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Opponents of Politics-Ban Repeal Speak Out

03.16.17 | Linda J. Rosenthal, JD

In September 2016, after several months of rhetoric by candidate Trump that he planned to “totally destroy” the Johnson Amendment, followed by adoption of a GOP Platform Plank supporting repeal, Americans United for Separation of Church and State pushed back. They prepared and published an article called “Trumpeting Church Politicking,” responding specifically to an apparent hard-line stance in favor of total repeal, at least for churches and religious organizations, if not for all 501(c)(3)s.
At the same time, the National Council of Nonprofits published its paper, “The Power of Nonpartisanship.”

Opposition Coalescing

Now that the possibility of partial or full repeal of the Johnson Amendment is becoming all too real, the charitable community has aggressively pulled together to oppose this action. The National Council of Nonprofits is continuing to take a lead role in galvanizing opposition by the philanthropy community.

The National Council of Nonprofits has taken a strong stance in support of nonprofit nonpartisanship and has created a dedicated webpage on Protecting Nonprofit Nonpartisanship with analysis and other resources on this serious challenge to nonprofit identity, independence, and integrity.
Readers are asked to share your insights on what repeal or revision of the Johnson Amendment would mean to your operations and to the integrity and trust of the nonprofit community.
We seek your input on how best to communicate the benefits of nonpartisanship, and to help imagine the challenges that would arise if nonprofits were subject to demands for endorsements by politicians, their operatives, and politically motivated donors. Provide your insights today!”

Just after Senator Lankford and Representative Scalise filed their companion legislation on February 2, 2017, proposing a carve-out-type, limited exception to the politics ban, NCN issued a press release titled “National Council of Nonprofits Opposes Latest Efforts to Politicize Charitable Nonprofits and Foundations,” specifically critiquing those mirror bills.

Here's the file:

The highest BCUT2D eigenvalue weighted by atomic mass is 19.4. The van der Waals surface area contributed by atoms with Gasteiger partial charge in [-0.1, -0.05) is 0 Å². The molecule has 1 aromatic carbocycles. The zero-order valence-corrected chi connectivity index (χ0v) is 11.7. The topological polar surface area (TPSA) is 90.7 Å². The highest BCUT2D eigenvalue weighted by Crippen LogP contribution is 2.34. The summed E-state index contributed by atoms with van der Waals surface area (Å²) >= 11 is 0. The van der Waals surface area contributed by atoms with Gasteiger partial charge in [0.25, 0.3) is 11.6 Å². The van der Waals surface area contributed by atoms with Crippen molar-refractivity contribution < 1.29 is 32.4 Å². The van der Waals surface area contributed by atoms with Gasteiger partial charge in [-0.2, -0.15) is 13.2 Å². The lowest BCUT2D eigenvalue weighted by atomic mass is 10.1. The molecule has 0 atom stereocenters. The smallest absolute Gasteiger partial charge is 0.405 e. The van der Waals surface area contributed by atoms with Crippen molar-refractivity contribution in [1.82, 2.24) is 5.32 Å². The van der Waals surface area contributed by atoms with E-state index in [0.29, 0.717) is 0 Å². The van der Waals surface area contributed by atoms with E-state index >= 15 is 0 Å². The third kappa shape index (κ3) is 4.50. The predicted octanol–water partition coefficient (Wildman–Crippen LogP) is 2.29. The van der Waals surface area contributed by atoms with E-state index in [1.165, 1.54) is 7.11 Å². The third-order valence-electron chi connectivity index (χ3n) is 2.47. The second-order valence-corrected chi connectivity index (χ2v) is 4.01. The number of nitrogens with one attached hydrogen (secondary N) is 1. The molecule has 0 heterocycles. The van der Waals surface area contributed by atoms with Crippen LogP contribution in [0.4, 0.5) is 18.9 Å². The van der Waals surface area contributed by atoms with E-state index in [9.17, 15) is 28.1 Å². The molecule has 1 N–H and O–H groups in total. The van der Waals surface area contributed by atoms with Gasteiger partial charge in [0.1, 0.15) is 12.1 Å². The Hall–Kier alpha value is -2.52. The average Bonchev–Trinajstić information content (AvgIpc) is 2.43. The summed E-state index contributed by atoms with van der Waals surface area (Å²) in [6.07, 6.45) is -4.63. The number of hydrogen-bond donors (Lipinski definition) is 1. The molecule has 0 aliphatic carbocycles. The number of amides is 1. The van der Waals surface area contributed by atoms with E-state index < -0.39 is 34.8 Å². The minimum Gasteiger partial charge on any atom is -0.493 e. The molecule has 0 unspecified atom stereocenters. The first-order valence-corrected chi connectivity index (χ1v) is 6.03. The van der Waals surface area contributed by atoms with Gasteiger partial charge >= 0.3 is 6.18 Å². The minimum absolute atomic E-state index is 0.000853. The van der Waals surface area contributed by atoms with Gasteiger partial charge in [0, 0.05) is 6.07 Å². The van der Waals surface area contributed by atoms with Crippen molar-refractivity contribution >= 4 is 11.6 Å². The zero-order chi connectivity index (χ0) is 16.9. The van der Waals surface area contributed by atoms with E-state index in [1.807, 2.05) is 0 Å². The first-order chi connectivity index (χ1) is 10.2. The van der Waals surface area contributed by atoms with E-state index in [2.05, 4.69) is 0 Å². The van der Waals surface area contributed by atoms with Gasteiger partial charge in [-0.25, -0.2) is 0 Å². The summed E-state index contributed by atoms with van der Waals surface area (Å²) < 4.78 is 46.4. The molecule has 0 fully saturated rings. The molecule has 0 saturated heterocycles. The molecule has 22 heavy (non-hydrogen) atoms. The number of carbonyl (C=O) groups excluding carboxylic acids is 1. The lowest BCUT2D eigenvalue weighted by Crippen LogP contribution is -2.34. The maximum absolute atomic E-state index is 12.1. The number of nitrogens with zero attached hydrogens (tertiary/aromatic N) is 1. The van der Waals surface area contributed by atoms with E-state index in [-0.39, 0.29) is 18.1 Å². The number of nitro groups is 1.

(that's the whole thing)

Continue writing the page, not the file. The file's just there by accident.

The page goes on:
This document included as well a strong statement about the role of “nonpartisanship” in the charitable world:

Nonpartisanship is vital to the work of charitable nonprofits. It enables organizations to address community challenges, and invites the problem-solving skills of all residents, without the distractions of party labels and the caustic partisanship that is bedeviling our country. Indeed, current law is the reason that charitable nonprofits are safe havens from politics, a place where people can come together to actually solve community problems rather than just posture and remain torn apart.

“Nonprofits are already free,” the document continued, “to exercise their First Amendment rights to advocate for their missions. Allowing political operatives to push for endorsements would put nonprofits in a position where they become known as Democratic charities or Republican charities and put missions at risk.”
The NCN then reached out to the GOP sponsors of current legislation, expressing appreciation for “the concern for the nonprofit sector,” but asking for a more cooperative approach, including:

  • “Guaranteeing a seat at the table in upcoming policy discussions for a sector that employs more than 10 percent of the American workforce;
  • Preserving and expanding charitable giving incentives in any tax reform measure that is considered; and
  • Considering the ramifications of domestic spending cuts on organizations that serve as the backbone of our communities and are already heavily subsidizing governments at all levels.”

Additional Resources

There’s no lack of opinion pieces, position papers, and information from the opponents’ perspective. Here are just a few:


Undoubtedly, the next few months will be interesting and challenging, as rhetoric and action heat up on this volatile issue.

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